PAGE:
The first fixed wing fighter jet pilots have embarked on aircraft carrier HMS Queen Elizabeth as she prepares to begin flying the F-35B later in the year.

According to a Royal Navy press release, the ship is coming to the end of a period at sea where she has been conducting first of class flying trials for rotary wing aircraft. Two Merlin Mk2 and two Chinook helicopters from the Aircraft Test and Evaluation Centre (ATEC) at MOD Boscombe Down have conducted hundreds of test sorties in a variety of conditions over the past few weeks, working through the aircraft’s operating parameters from the ship at sea.

“The data gathered during the trials will enable the ship to declare Initial Operating Capability (IOC) as a Landing Platform Helicopter (LPH) later this year, a role held most recently by HMS Ocean.

Royal Marines from 42 Commando have also been on board during this trials period, undergoing Assault training – whereby they are processed through the ship and launched by helicopter to conduct operations ashore.”

Whilst the ship continues trials and prepares to return to the UK for upgrades and maintenance, the focus is switching from rotary wing trials to the first embarkation of fixed wing aircraft in the Autumn; the first F-35B jets will be flown from the carrier for the first time off the east coast of the USA say the Royal Navy.

Colonel Phil Kelly, Royal Marines, is one of four fixed wing pilots to have joined HMS Queen Elizabeth in recent days, to set the conditions for the future integration of fixed wing squadrons. He explained:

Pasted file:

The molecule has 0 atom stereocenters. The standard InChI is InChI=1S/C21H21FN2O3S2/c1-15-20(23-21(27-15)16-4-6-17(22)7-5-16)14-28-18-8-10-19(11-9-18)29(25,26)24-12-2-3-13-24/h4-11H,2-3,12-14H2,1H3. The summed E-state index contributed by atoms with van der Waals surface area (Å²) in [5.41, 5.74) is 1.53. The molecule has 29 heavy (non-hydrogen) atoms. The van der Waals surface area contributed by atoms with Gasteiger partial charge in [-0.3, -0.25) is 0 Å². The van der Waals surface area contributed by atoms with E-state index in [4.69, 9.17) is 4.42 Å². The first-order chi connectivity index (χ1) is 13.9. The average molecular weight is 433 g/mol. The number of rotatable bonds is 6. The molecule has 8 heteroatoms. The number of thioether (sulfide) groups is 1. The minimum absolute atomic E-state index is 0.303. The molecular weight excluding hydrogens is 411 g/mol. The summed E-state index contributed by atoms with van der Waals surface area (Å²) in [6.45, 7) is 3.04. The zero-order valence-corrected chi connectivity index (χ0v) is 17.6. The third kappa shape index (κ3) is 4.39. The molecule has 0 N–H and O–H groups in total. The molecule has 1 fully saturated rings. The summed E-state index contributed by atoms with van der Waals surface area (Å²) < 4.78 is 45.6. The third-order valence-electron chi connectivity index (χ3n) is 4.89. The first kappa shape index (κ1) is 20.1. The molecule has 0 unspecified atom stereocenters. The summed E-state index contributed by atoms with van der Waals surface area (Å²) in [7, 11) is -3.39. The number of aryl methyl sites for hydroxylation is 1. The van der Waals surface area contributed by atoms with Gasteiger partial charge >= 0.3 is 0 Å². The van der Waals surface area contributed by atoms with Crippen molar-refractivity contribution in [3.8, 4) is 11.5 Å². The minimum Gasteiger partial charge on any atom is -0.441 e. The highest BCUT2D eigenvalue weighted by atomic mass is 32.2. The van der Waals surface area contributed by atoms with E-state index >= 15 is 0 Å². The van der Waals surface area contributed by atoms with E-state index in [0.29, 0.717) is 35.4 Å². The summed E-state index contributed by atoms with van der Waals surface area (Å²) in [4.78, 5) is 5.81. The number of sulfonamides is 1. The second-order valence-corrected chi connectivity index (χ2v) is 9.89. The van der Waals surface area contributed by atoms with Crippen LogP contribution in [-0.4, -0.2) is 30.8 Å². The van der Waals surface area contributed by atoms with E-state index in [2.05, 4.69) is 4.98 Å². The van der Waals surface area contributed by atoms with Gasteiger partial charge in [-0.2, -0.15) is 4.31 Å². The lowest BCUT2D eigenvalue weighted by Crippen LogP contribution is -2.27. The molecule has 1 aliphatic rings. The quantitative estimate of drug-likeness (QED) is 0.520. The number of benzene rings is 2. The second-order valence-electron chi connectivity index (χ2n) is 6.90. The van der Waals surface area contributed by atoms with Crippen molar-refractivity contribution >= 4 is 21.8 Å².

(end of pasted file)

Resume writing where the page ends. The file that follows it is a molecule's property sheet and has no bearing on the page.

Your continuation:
“This ship and its capability has been decades in the making and I am here to help bring together the air strike battle aspects. I have flown from all of the Invincible class carriers and from the American Carriers USS Bush, Truman and Reagan. This is now my seventh carrier, so to be able to bring my previous experience back here to be able to set this ship up ready to receive strike fighters, and hopefully in the future to be able to come back and fly them, is an immense privilege.”

Also joining the ship is Commander James Blackmore who takes up the role of Commander Air. He said:

“This is something we have all waited for about 20 years to see, it’s very exciting and a real privilege to be a part of. The main challenge for us is getting focused on bringing a jet to sea again, and that’s not a simple prospect. There are only a handful of nations in the world who operate aircraft carriers and aircraft at sea.

In simple terms, when an aircraft leaves the deck, it leaves its runway and the runway isn’t where it left it when it comes back. The runway pitches, rolls, heaves, moves, gets covered in waves – all those things are at play when you bring an aircraft onto the deck. That will be a unique thing for many of our people, and we need to train to understand and work with the challenges involved in conducting our air operations safely.”

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[…] post First fixed wing pilots embark on aircraft carrier HMS Queen Elizabeth appeared first on UK Defence […]

Looking forward to seeing the first F35b’s on HMS Queen Elizabeth later this year.